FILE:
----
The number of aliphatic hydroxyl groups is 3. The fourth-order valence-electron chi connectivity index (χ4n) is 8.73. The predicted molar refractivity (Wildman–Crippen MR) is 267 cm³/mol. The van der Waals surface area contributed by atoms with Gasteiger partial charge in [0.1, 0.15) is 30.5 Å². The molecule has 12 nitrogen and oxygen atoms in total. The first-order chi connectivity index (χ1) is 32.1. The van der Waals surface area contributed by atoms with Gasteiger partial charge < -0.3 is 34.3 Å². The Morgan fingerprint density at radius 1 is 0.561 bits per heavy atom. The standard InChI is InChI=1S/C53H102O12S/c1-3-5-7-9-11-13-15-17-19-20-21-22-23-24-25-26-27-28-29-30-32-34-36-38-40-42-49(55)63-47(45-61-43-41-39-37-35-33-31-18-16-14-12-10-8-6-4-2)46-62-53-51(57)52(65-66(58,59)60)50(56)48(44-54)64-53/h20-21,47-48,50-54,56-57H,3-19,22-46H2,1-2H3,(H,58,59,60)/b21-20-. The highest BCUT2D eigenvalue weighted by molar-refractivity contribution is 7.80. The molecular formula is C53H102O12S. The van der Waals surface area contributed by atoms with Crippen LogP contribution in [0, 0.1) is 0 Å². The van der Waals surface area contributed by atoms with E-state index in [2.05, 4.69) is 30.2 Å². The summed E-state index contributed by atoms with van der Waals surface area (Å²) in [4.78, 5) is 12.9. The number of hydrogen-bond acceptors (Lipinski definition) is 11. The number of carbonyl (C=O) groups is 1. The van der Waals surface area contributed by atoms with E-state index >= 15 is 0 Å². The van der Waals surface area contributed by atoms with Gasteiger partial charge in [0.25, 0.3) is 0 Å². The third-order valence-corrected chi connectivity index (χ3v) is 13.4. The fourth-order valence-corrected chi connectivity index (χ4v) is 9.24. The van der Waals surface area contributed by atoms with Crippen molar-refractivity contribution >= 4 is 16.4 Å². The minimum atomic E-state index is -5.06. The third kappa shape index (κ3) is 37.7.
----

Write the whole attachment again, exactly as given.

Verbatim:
The number of aliphatic hydroxyl groups is 3. The fourth-order valence-electron chi connectivity index (χ4n) is 8.73. The predicted molar refractivity (Wildman–Crippen MR) is 267 cm³/mol. The van der Waals surface area contributed by atoms with Gasteiger partial charge in [0.1, 0.15) is 30.5 Å². The molecule has 12 nitrogen and oxygen atoms in total. The first-order chi connectivity index (χ1) is 32.1. The van der Waals surface area contributed by atoms with Gasteiger partial charge < -0.3 is 34.3 Å². The Morgan fingerprint density at radius 1 is 0.561 bits per heavy atom. The standard InChI is InChI=1S/C53H102O12S/c1-3-5-7-9-11-13-15-17-19-20-21-22-23-24-25-26-27-28-29-30-32-34-36-38-40-42-49(55)63-47(45-61-43-41-39-37-35-33-31-18-16-14-12-10-8-6-4-2)46-62-53-51(57)52(65-66(58,59)60)50(56)48(44-54)64-53/h20-21,47-48,50-54,56-57H,3-19,22-46H2,1-2H3,(H,58,59,60)/b21-20-. The highest BCUT2D eigenvalue weighted by molar-refractivity contribution is 7.80. The molecular formula is C53H102O12S. The van der Waals surface area contributed by atoms with Crippen LogP contribution in [0, 0.1) is 0 Å². The van der Waals surface area contributed by atoms with E-state index in [2.05, 4.69) is 30.2 Å². The summed E-state index contributed by atoms with van der Waals surface area (Å²) in [4.78, 5) is 12.9. The number of hydrogen-bond acceptors (Lipinski definition) is 11. The number of carbonyl (C=O) groups is 1. The van der Waals surface area contributed by atoms with E-state index >= 15 is 0 Å². The van der Waals surface area contributed by atoms with Gasteiger partial charge in [0.25, 0.3) is 0 Å². The third-order valence-corrected chi connectivity index (χ3v) is 13.4. The fourth-order valence-corrected chi connectivity index (χ4v) is 9.24. The van der Waals surface area contributed by atoms with Crippen molar-refractivity contribution >= 4 is 16.4 Å². The minimum atomic E-state index is -5.06. The third kappa shape index (κ3) is 37.7.